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   Home   Help Search  
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Author Topic: The future of HF?  (Read 11557 times)
K0UA
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Posts: 1448




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« Reply #15 on: October 15, 2017, 06:12:31 AM »

Or, you can go to FT8 and work DX all day any day on 15 and sometimes on  10 meters. Even when the band is "dead"  Of course any of the lower bands are full of DX digital signals. 
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AC7CW
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Posts: 1002




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« Reply #16 on: October 16, 2017, 09:49:41 AM »

Or, you can go to FT8 and work DX all day any day on 15 and sometimes on  10 meters. Even when the band is "dead"  Of course any of the lower bands are full of DX digital signals. 

FT8 is very encouraging. What was the motivation to build a station when you couldn't work anybody? Getting ready for the sunspots a few years down the line, what? Now 10 watts will work the world at the bottom of the sunspot cycle. It's a new era of Amateur Radio.
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Novice 1958, 20WPM Extra now... (and get off my lawn)
OZ8AGB
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Posts: 345




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« Reply #17 on: October 17, 2017, 03:52:41 AM »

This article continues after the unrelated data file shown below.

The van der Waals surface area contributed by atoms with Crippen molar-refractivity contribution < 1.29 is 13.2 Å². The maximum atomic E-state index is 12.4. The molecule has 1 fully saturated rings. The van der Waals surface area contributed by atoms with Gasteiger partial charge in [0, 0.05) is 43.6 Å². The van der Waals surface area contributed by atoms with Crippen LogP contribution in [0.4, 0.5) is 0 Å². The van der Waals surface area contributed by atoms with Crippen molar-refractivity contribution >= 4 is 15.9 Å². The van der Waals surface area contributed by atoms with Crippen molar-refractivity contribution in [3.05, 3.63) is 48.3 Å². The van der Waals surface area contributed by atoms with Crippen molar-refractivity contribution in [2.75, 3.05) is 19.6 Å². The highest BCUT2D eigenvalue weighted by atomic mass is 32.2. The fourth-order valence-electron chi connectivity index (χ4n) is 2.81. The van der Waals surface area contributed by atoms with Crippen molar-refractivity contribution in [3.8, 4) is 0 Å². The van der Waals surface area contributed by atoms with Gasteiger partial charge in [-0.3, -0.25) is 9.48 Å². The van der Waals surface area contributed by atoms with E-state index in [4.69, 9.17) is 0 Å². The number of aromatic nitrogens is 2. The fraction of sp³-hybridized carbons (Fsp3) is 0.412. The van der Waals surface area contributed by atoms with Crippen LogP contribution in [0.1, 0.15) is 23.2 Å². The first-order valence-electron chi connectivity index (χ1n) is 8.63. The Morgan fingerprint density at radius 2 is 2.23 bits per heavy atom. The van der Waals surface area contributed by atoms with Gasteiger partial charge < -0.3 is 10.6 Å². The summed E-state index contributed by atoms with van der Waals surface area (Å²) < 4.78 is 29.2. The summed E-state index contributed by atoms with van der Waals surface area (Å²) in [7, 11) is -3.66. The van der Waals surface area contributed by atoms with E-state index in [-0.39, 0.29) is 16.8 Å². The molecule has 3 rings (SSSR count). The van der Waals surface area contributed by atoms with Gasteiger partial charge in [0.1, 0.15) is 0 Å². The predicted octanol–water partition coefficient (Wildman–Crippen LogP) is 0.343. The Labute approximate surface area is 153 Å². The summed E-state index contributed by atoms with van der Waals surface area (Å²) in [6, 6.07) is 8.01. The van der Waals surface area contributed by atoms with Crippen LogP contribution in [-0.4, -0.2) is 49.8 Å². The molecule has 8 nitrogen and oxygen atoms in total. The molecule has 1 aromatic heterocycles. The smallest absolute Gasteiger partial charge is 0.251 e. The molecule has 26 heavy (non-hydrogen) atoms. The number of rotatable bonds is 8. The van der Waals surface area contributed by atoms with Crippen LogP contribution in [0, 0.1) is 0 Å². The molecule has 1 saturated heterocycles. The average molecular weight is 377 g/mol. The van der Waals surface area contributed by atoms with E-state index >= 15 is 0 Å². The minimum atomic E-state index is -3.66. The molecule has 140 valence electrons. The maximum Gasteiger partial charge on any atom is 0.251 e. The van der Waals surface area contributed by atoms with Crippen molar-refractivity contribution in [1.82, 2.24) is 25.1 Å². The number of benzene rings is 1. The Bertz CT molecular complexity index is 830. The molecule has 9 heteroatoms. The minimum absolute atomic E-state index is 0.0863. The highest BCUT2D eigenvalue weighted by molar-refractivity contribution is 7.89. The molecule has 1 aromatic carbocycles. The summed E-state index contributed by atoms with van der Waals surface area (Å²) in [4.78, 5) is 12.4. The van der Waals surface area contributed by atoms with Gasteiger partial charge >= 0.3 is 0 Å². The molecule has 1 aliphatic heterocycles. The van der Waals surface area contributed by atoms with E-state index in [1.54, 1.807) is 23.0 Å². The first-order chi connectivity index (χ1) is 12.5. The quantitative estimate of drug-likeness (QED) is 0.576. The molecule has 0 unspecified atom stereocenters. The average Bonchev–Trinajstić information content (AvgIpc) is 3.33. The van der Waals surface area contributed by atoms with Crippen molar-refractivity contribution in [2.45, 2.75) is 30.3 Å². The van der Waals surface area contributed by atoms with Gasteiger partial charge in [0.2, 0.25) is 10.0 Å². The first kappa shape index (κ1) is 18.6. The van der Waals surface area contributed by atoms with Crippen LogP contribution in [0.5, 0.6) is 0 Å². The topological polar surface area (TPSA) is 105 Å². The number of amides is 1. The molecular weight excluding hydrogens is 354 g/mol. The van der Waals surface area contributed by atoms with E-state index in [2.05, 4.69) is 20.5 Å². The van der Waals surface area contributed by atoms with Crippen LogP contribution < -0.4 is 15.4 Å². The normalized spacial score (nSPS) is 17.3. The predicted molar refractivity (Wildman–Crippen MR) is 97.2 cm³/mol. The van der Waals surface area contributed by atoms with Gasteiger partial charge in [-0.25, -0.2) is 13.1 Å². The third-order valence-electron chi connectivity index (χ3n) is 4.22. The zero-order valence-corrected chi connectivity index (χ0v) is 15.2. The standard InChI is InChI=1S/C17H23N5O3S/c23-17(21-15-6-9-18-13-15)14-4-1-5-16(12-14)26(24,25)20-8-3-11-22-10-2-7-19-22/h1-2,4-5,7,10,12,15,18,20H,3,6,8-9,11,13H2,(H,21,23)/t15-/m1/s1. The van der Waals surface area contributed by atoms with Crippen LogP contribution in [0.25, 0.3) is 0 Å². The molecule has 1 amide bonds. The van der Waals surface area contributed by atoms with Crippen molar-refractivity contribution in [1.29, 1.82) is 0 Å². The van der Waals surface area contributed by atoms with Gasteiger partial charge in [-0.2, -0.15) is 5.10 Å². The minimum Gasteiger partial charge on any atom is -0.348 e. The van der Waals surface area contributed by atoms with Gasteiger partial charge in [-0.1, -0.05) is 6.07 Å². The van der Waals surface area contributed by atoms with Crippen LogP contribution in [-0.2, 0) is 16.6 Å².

End of sun spot cycle is not the end of HF.
At the bottom of the last cycle I worked my very first VK station on 20m SSB with a wire loop antenna. Only got a 55 report but a complete QSO.
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K0UA
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Posts: 1448




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« Reply #18 on: October 17, 2017, 09:05:14 AM »

End of sun spot cycle is not the end of HF.
At the bottom of the last cycle I worked my very first VK station on 20m SSB with a wire loop antenna. Only got a 55 report but a complete QSO.

Agreed, all is not doom and gloom,  Just go lower in frequency.  The lower HF bands usually work fine in low sunspot activity time.  I will be improving my 160 meters antenna as soon as the ticks and chiggers are put to bed.
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AA2UK
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Posts: 363




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« Reply #19 on: October 18, 2017, 03:48:51 PM »

All is not lost or bad last night and the night before 6 meters was open to South America using a mode called TEP.
Don't make it about climate change cause there is no historical data to support your theory.
Yes if we are at the true bottom the true top is in 5.5 years plus or minus.
73, Bill AA2UK
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RENTON481
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Posts: 188




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« Reply #20 on: November 27, 2017, 09:18:16 PM »

SWBC may die out in most of the world before the sunspots come back. There will be holdouts broadcasting to Asia and Africa.

Medium wave will be in existence a bit longer than that. The US and Canada have plenty of MW stations, as does Asia.

The internet is great for radio except for geo-blocking, which seems to be increasing incrementally.

I hate to say it but the future looks dimmer and dimmer for international broadcasting of any type.

I hope I'm wrong.
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ONAIR
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Posts: 3535




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« Reply #21 on: November 29, 2017, 01:30:14 AM »

SWBC may die out in most of the world before the sunspots come back. There will be holdouts broadcasting to Asia and Africa.

Medium wave will be in existence a bit longer than that. The US and Canada have plenty of MW stations, as does Asia.